Now that January has graced us with its presence, winter will soon come at full throttle. Unfortunately, the rising cost of heating doesn't correlate with the fall in temperatures. On top of this, conventional heating methods that we have grown accustomed to are proven to have a detrimental effect on the environment. For those who are conscious of their carbon footprint, or conversely, for those who are concerned about their back pockets, changing a few elements in your usual winter repertoire can make all the difference.
Fortunately, there are many options at your disposal to combat the dreaded cold and keep the welfare of the environment in mind. Whether you live in a small apartment or country manor, you can apply one, or all of the tips below to your home. So, without further ado, let's take a look at our 9 ways to keep your house warm this winter.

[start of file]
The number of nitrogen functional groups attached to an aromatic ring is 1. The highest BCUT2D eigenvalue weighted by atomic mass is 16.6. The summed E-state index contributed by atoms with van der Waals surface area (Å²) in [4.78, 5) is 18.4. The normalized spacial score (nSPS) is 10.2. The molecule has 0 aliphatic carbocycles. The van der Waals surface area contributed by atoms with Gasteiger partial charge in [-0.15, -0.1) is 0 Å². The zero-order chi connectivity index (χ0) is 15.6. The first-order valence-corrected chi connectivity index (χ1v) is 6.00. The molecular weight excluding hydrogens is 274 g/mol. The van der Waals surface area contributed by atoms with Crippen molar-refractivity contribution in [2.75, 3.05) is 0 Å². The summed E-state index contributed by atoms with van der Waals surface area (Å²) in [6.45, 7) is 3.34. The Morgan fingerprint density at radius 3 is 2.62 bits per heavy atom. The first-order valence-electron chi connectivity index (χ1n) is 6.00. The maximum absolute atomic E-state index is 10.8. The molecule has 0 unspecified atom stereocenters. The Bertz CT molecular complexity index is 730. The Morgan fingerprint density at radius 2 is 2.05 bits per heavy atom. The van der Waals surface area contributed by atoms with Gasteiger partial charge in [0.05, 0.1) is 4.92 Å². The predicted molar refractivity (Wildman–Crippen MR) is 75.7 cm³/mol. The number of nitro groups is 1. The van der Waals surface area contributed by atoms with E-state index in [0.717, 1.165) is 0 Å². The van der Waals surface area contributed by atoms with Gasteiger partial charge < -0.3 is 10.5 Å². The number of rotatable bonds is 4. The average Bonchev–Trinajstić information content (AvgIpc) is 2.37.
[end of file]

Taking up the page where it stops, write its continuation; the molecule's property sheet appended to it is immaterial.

The dawn of minimalism saw homes stripped of curtains, favouring sheer blinds or no window dressing at all. In terms of sustainability and heat retention, this is a really poor move. It has been proven that heavy curtains or drapes can cut your heating costs by 25%. By adding curtains, you are essentially adding another layer to help control the flow of air. Most of the prized internal heat we've created is lost through windows, as glass is a poor thermal conductor - this will be discussed further in point 4. Realistically, the thicker the curtain, the better. You can even add thermal backing behind the fabric, further improving the quality of heat retention. Above all, curtains are a beautiful finishing detail in a room. Here, Helen Green Design has added an extra illusion of height and touch of elegance to this already ethereal space.